Feedback suggests users feel more in control, and it also saves on unnecessary clinic visits, Dr Mackillop explains.
“It’s already been rolled out at different hospitals but there are plans to roll it out to every hospital in the region,” she says. “The clinicians see the value in it and so do the pregnant women. It’s an example of where someone has come up with an idea and we’ve been able to support rapid deployment.”
The network has been proactive in asking member organisations, and those who work in them, what is important to them. It also facilitates conversations between different organisations or people who can then form relationships that make things happen.
“Sometimes you can get as much impact from hooking the right two people up as you can by spending hundreds of thousands of pounds on a programme,” says Dr Durrands.
“The AHSN is not about top-down, ‘we tell you what to do’. It has to be about bottom-up,” says Ms Ikin. “You’re not going to get lasting change by forcing people to do things. You have to get innovation adoption baked in.”
Case study: The simple but ingenious patient safety initiative
East Midlands Academic Health Science Network has been instrumental in helping implement a simple idea that could have a huge impact on patient safety.
As a newly appointed consultant in the respiratory team at Derby Hospitals Foundation Trust, Gillian Lowrey was given an interesting challenge. To comply with national guidelines, she was tasked with finding a way of making sure patients were given the right amount of oxygen.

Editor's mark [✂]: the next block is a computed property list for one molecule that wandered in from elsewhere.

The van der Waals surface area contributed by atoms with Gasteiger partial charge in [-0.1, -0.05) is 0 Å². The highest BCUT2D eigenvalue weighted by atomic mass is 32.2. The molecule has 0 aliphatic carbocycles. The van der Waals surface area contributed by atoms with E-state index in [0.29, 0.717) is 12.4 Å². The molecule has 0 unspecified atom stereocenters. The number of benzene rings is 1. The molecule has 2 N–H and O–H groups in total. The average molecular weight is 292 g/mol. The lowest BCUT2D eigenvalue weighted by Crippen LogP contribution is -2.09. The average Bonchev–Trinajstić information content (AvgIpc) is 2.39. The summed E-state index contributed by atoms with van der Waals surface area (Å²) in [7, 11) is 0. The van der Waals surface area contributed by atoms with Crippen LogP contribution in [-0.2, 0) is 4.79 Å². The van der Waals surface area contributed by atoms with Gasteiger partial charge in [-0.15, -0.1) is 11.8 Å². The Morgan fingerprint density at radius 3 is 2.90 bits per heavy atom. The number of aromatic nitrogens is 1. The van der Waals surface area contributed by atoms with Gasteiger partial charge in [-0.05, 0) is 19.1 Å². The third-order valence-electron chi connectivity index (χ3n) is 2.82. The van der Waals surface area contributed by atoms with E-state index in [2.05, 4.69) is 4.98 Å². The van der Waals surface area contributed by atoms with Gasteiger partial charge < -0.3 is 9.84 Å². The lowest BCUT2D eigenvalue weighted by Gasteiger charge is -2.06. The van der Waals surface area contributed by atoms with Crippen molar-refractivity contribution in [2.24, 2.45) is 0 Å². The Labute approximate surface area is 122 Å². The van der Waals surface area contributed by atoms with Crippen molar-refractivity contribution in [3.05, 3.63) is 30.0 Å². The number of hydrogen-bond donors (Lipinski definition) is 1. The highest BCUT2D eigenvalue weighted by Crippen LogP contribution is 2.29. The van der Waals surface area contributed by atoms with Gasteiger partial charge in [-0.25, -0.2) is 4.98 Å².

Her solution - inspired by the wristbands supplied by charities to show support - was to develop different coloured wristbands to help identify how much oxygen a patient needed.
The idea was so simple, and yet so ingenious, that it was recognised in the East Midlands Innovation in Healthcare Awards, where judges described it as “a novel invention that has the potential to save lives in hospitals throughout the country”.
An East Midlands AHSN initiative, the awards have helped propel Dr Lowrey’s invention into new realms, raising its profile and spreading awareness and uptake beyond the immediate locality.
As well as the publicity garnered locally for the award, the prize included £2,000 to help take the invention further, and Dr Lowrey and her team are using it to get the bands adopted more widely.
“This is a real bottom-up initiative because it’s come from people working at the front door,” she says.
“Since winning the AHSN prize, we’ve been working on rolling the idea out further. It’s given us the opportunity to reach places we probably wouldn’t have done.”
Partnership and collaboration
Encouraging partnership and collaboration is also a priority for Natasha Swinscoe, director of development for West of England AHSN.
She believes the work being done now provides a good foundation for the future. “If we don’t continue after our five year licence, I hope our legacy would be improved partnership working across acute trusts, mental health, community care, [cllinical commissioning groups] and everyone else,” she says.
‘One of the reasons that AHSNs exist is to put innovation into practice’
“I also hope we’re creating more capacity for making change and improvement in terms of training - for example, having an impact on staff across the West of England.”